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Another View: The Similarities Between the John Birch Society and the Tea Party | Batavick

Images-2Frank J. Batavick |  Columnist

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One of my favorite movies is 1964’s Dr. Strangelove and one of my favorite film characters is the paranoid but bravado-filled Brigadier General Jack D. Ripper. Ripper, as played by Sterling Hayden, is convinced that the Russians have introduced fluoride to our water supply to poison our “precious bodily fluids.” He claims, “That's the way your hard-core Commie works.”   In retaliation Ripper launches a back-door nuclear attack on Russia without the knowledge of his superiors. The story ends in a rhapsodic display of mushroom clouds underscored by, “We’ll Meet Again.”

Ripper’s convictions about fluoride echo those of the John Birch Society (JBS), a far-right organization that rose to political prominence in the 1960s. The JBS was against fluoridation, considering it mass involuntary medicine, but didn’t claim it was part of a Communist conspiracy. That’s strange because it thought virtually everything else was.

Birchers touted a whole litany of ultra-conservative beliefs and causes. They were virulently anti-Communist and pro-states’ rights. They believed in limited government and a strict interpretation of the Constitution; so much so that they thought civil rights and environmental legislation unconstitutional. They ranted against wealth redistribution and had a special hatred for the UN. To them it represented a path to one-world government and economic globalization.   The JBS also called for a reduction in immigration, mounted a campaign to impeach the Chief Justice Earl Warren, and accused President Eisenhower of being a tool of the Communists and possibly guilty of treason.

Hmmm. Wait a sec. Where have I heard this song before? The tune may be different but the refrain is the same: the Commies are out to get us, the president is a Marxist, the UN will lead to one-world government…. I’ve got it! This aria is now presently performed by those lovely devotees of the Gadsden flag, the Tea Party.

There’s certainly a surface resemblance between the two, but might the Tea Party actually share some of the original DNA of the Birchers? Like most things, the answer comes easy if you follow the money. Candy maker Robert Welch and eleven others, including industrialist Fred Koch, founded the society. Today Koch’s sons, Charles and David, fund FreedomWorks, “a grassroots service center” that supplies substantial financial support for the Tea Party movement.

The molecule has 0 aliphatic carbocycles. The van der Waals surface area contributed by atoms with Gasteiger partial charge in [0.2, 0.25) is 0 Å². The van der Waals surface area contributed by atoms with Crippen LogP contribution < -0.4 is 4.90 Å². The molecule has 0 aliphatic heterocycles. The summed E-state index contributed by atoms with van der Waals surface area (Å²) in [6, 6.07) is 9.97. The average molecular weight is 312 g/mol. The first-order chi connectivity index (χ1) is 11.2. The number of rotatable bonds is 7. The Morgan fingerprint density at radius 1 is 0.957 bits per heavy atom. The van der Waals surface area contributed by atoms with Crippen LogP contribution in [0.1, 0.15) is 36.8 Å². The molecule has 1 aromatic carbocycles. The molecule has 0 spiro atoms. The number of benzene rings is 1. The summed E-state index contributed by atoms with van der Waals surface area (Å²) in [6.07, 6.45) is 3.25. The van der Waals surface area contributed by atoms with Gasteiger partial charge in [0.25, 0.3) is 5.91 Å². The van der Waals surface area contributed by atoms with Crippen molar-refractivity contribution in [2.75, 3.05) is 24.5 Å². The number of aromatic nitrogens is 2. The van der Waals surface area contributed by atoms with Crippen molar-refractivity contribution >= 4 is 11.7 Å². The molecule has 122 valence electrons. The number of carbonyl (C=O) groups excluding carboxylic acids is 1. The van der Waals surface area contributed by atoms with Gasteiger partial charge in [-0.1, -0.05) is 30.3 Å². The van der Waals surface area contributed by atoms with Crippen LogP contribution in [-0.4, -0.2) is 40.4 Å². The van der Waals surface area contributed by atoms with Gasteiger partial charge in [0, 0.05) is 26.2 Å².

The JBS and Tea Party espouse agendas that are remarkably similar, though updated for 2015. The Tea Party now applies the fear of encroaching Marxism to Common Core, Obamacare, and even climate change. The last is considered a war on capitalism, but one wonders how this squares with the explosion of new green industries, the pursuit of renewable energy by corporations like PepsiCo and Ikea, and the far-right’s ongoing criticism of newly forged capitalist Al Gore for having made “millions” off environmental investments.

I would bet that most Tea Partiers believe their movement sprang up in 2008 with the election of Obama. I thought so too until I read of a 2013 study conducted by the University of California, San Francisco for NIH’s National Cancer Institute. It proved that the Tea Party’s origin was more AstroTurf than grass roots. The movement really began in the 1980s when third party groups were funded by tobacco companies to fight excise taxes and agitate against studies linking cigarettes and cancer. In 2002, tobacco-funded Citizens for a Sound Economy, a forerunner of FreedomWorks, and the Kochs rolled out the first Tea Party website, www.usteaparty.com, to help serve this purpose. Obama’s unexpected election in 2008 merely revived and invigorated the organization’s mission.

Today the John Birch Society is a shadow of its former self. Its membership numbers are kept under wraps, though it does continue to publish The New American magazine both on-line and bi-weekly in hardcopy. What tipped the Birchers to the rim of the dust bin of history were the increasingly bizarre theories of co-founder Welch. When he went after war hero Eisenhower, claimed that the US was already 60% Communist-controlled, and later insisted that the Vietnam War was a Communist plot, he was abandoned by supporters, including segments of the Republican Party.

There is a lesson in all of this for today’s Tea Party. As conspiracy theories multiply and even climate change is linked to Marxism, beware. The Mad Hatter beckons.

032e2e7Frank Batavick is a graduate of Gloucester Catholic (‘63) and La Salle University ('67) with over 40 years of experience as a television writer/producer/director for public TV and media companies in IN and NJ.  He has also served as adjunct faculty and visiting professor in Communications at colleges and universities in NY and MD. Frank now lives in MD with his wife Dori (GCHS, ‘63), where he is the vice chair of the Historical Society of Carroll County’s board of trustees, editor of the Carroll History Journal, and a weekly columnist and occasional feature writer for the Carroll County Times.

 

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